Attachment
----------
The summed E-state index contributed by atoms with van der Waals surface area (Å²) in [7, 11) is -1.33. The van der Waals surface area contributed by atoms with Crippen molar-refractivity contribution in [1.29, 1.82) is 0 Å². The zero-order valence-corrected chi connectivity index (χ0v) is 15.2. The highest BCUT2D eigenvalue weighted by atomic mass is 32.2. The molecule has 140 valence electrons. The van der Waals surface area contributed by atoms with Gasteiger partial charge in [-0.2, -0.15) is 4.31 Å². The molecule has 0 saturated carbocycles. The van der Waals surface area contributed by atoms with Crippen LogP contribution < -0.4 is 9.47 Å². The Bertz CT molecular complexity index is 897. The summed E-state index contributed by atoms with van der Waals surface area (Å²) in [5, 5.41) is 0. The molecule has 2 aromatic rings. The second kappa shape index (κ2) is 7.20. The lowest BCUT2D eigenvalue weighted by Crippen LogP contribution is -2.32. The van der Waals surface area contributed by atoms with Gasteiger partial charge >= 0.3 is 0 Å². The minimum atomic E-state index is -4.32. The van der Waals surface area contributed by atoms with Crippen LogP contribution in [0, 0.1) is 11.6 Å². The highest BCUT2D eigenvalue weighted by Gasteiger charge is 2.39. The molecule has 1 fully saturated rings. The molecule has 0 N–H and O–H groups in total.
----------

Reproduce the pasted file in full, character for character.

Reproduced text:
The summed E-state index contributed by atoms with van der Waals surface area (Å²) in [7, 11) is -1.33. The van der Waals surface area contributed by atoms with Crippen molar-refractivity contribution in [1.29, 1.82) is 0 Å². The zero-order valence-corrected chi connectivity index (χ0v) is 15.2. The highest BCUT2D eigenvalue weighted by atomic mass is 32.2. The molecule has 140 valence electrons. The van der Waals surface area contributed by atoms with Gasteiger partial charge in [-0.2, -0.15) is 4.31 Å². The molecule has 0 saturated carbocycles. The van der Waals surface area contributed by atoms with Crippen LogP contribution < -0.4 is 9.47 Å². The Bertz CT molecular complexity index is 897. The summed E-state index contributed by atoms with van der Waals surface area (Å²) in [5, 5.41) is 0. The molecule has 2 aromatic rings. The second kappa shape index (κ2) is 7.20. The lowest BCUT2D eigenvalue weighted by Crippen LogP contribution is -2.32. The van der Waals surface area contributed by atoms with Gasteiger partial charge >= 0.3 is 0 Å². The minimum atomic E-state index is -4.32. The van der Waals surface area contributed by atoms with Crippen LogP contribution in [0, 0.1) is 11.6 Å². The highest BCUT2D eigenvalue weighted by Gasteiger charge is 2.39. The molecule has 1 fully saturated rings. The molecule has 0 N–H and O–H groups in total.